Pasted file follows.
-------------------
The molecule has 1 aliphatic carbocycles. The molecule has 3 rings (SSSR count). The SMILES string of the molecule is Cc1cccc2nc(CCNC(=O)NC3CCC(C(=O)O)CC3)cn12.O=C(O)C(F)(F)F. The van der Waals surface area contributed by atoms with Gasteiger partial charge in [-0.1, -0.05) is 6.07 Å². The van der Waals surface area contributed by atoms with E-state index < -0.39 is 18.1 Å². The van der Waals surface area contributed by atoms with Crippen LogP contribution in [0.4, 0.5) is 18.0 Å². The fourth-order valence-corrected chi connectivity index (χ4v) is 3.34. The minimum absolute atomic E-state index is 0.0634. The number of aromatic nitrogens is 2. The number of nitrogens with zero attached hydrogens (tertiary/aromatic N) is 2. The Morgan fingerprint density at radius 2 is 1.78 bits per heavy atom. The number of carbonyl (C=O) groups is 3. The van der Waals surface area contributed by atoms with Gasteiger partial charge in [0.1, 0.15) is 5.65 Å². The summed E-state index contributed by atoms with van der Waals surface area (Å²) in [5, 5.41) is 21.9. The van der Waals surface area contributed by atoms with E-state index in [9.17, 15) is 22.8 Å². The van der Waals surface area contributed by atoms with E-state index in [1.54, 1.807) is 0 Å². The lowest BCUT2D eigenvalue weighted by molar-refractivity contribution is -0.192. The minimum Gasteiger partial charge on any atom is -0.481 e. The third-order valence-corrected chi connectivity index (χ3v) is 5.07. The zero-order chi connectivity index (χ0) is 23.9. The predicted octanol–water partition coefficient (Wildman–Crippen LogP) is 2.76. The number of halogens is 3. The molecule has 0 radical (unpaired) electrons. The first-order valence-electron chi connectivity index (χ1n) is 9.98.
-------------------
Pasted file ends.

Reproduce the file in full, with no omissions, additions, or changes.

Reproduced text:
The molecule has 1 aliphatic carbocycles. The molecule has 3 rings (SSSR count). The SMILES string of the molecule is Cc1cccc2nc(CCNC(=O)NC3CCC(C(=O)O)CC3)cn12.O=C(O)C(F)(F)F. The van der Waals surface area contributed by atoms with Gasteiger partial charge in [-0.1, -0.05) is 6.07 Å². The van der Waals surface area contributed by atoms with E-state index < -0.39 is 18.1 Å². The van der Waals surface area contributed by atoms with Crippen LogP contribution in [0.4, 0.5) is 18.0 Å². The fourth-order valence-corrected chi connectivity index (χ4v) is 3.34. The minimum absolute atomic E-state index is 0.0634. The number of aromatic nitrogens is 2. The number of nitrogens with zero attached hydrogens (tertiary/aromatic N) is 2. The Morgan fingerprint density at radius 2 is 1.78 bits per heavy atom. The number of carbonyl (C=O) groups is 3. The van der Waals surface area contributed by atoms with Gasteiger partial charge in [0.1, 0.15) is 5.65 Å². The summed E-state index contributed by atoms with van der Waals surface area (Å²) in [5, 5.41) is 21.9. The van der Waals surface area contributed by atoms with E-state index in [9.17, 15) is 22.8 Å². The van der Waals surface area contributed by atoms with E-state index in [1.54, 1.807) is 0 Å². The lowest BCUT2D eigenvalue weighted by molar-refractivity contribution is -0.192. The minimum Gasteiger partial charge on any atom is -0.481 e. The third-order valence-corrected chi connectivity index (χ3v) is 5.07. The zero-order chi connectivity index (χ0) is 23.9. The predicted octanol–water partition coefficient (Wildman–Crippen LogP) is 2.76. The number of halogens is 3. The molecule has 0 radical (unpaired) electrons. The first-order valence-electron chi connectivity index (χ1n) is 9.98.